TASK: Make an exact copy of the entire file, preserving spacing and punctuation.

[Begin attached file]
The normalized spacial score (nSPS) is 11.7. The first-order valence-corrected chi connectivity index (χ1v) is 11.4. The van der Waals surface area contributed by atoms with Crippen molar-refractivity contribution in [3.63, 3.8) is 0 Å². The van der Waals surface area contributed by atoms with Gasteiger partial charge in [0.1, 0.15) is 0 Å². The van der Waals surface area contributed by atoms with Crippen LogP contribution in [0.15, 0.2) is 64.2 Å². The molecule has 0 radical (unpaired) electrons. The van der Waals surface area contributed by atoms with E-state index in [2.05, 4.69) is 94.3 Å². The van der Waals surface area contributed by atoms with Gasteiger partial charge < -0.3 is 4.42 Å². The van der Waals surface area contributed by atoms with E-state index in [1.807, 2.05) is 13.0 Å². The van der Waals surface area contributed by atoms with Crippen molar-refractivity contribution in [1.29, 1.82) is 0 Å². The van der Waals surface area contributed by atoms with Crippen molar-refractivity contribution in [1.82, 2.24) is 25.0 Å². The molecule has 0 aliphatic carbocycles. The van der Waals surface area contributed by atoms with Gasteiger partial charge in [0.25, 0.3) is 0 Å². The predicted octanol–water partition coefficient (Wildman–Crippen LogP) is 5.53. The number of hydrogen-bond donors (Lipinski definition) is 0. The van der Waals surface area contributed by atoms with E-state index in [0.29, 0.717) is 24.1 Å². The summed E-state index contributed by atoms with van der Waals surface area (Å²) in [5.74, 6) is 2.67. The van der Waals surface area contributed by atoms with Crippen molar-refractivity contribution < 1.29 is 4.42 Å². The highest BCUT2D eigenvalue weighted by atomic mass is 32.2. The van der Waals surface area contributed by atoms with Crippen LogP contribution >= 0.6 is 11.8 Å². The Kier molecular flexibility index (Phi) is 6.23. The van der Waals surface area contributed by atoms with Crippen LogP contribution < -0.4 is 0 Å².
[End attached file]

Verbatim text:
The normalized spacial score (nSPS) is 11.7. The first-order valence-corrected chi connectivity index (χ1v) is 11.4. The van der Waals surface area contributed by atoms with Crippen molar-refractivity contribution in [3.63, 3.8) is 0 Å². The van der Waals surface area contributed by atoms with Gasteiger partial charge in [0.1, 0.15) is 0 Å². The van der Waals surface area contributed by atoms with Crippen LogP contribution in [0.15, 0.2) is 64.2 Å². The molecule has 0 radical (unpaired) electrons. The van der Waals surface area contributed by atoms with E-state index in [2.05, 4.69) is 94.3 Å². The van der Waals surface area contributed by atoms with Gasteiger partial charge < -0.3 is 4.42 Å². The van der Waals surface area contributed by atoms with E-state index in [1.807, 2.05) is 13.0 Å². The van der Waals surface area contributed by atoms with Crippen molar-refractivity contribution in [1.29, 1.82) is 0 Å². The van der Waals surface area contributed by atoms with Crippen molar-refractivity contribution in [1.82, 2.24) is 25.0 Å². The molecule has 0 aliphatic carbocycles. The van der Waals surface area contributed by atoms with Gasteiger partial charge in [0.25, 0.3) is 0 Å². The predicted octanol–water partition coefficient (Wildman–Crippen LogP) is 5.53. The number of hydrogen-bond donors (Lipinski definition) is 0. The van der Waals surface area contributed by atoms with E-state index in [0.29, 0.717) is 24.1 Å². The summed E-state index contributed by atoms with van der Waals surface area (Å²) in [5.74, 6) is 2.67. The van der Waals surface area contributed by atoms with Crippen molar-refractivity contribution < 1.29 is 4.42 Å². The highest BCUT2D eigenvalue weighted by atomic mass is 32.2. The van der Waals surface area contributed by atoms with Crippen LogP contribution >= 0.6 is 11.8 Å². The Kier molecular flexibility index (Phi) is 6.23. The van der Waals surface area contributed by atoms with Crippen LogP contribution < -0.4 is 0 Å².